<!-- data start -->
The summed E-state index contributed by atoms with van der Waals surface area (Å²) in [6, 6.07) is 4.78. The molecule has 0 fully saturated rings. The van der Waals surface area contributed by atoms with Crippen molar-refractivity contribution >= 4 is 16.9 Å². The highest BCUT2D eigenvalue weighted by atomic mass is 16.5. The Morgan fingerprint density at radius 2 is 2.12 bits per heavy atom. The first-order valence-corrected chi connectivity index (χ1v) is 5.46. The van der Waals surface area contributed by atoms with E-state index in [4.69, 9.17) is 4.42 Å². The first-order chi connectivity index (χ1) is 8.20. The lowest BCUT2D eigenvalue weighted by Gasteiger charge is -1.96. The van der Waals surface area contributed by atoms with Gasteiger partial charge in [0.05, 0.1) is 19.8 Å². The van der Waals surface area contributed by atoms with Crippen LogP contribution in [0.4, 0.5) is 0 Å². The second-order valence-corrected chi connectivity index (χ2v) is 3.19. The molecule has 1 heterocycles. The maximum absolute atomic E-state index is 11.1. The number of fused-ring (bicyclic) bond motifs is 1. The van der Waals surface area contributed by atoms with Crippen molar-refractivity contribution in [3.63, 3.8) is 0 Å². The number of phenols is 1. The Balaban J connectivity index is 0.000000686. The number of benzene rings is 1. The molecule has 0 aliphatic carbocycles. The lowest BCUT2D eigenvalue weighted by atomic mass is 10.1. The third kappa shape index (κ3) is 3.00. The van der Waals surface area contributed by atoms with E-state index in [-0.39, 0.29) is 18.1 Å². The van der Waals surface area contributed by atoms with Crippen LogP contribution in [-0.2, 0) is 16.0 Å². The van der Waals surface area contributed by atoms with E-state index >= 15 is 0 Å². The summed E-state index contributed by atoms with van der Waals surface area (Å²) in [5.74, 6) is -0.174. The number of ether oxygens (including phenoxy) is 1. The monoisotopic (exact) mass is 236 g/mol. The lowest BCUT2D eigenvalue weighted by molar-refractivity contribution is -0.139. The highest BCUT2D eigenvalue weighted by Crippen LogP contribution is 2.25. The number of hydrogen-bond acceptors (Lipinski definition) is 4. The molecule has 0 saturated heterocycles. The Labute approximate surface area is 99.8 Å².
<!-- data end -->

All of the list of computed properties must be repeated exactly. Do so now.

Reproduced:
The summed E-state index contributed by atoms with van der Waals surface area (Å²) in [6, 6.07) is 4.78. The molecule has 0 fully saturated rings. The van der Waals surface area contributed by atoms with Crippen molar-refractivity contribution >= 4 is 16.9 Å². The highest BCUT2D eigenvalue weighted by atomic mass is 16.5. The Morgan fingerprint density at radius 2 is 2.12 bits per heavy atom. The first-order valence-corrected chi connectivity index (χ1v) is 5.46. The van der Waals surface area contributed by atoms with E-state index in [4.69, 9.17) is 4.42 Å². The first-order chi connectivity index (χ1) is 8.20. The lowest BCUT2D eigenvalue weighted by Gasteiger charge is -1.96. The van der Waals surface area contributed by atoms with Gasteiger partial charge in [0.05, 0.1) is 19.8 Å². The van der Waals surface area contributed by atoms with Crippen LogP contribution in [0.4, 0.5) is 0 Å². The second-order valence-corrected chi connectivity index (χ2v) is 3.19. The molecule has 1 heterocycles. The maximum absolute atomic E-state index is 11.1. The number of fused-ring (bicyclic) bond motifs is 1. The van der Waals surface area contributed by atoms with Crippen molar-refractivity contribution in [3.63, 3.8) is 0 Å². The number of phenols is 1. The Balaban J connectivity index is 0.000000686. The number of benzene rings is 1. The molecule has 0 aliphatic carbocycles. The lowest BCUT2D eigenvalue weighted by atomic mass is 10.1. The third kappa shape index (κ3) is 3.00. The van der Waals surface area contributed by atoms with E-state index in [-0.39, 0.29) is 18.1 Å². The van der Waals surface area contributed by atoms with Crippen LogP contribution in [-0.2, 0) is 16.0 Å². The van der Waals surface area contributed by atoms with E-state index >= 15 is 0 Å². The summed E-state index contributed by atoms with van der Waals surface area (Å²) in [5.74, 6) is -0.174. The number of ether oxygens (including phenoxy) is 1. The monoisotopic (exact) mass is 236 g/mol. The lowest BCUT2D eigenvalue weighted by molar-refractivity contribution is -0.139. The highest BCUT2D eigenvalue weighted by Crippen LogP contribution is 2.25. The number of hydrogen-bond acceptors (Lipinski definition) is 4. The molecule has 0 saturated heterocycles. The Labute approximate surface area is 99.8 Å².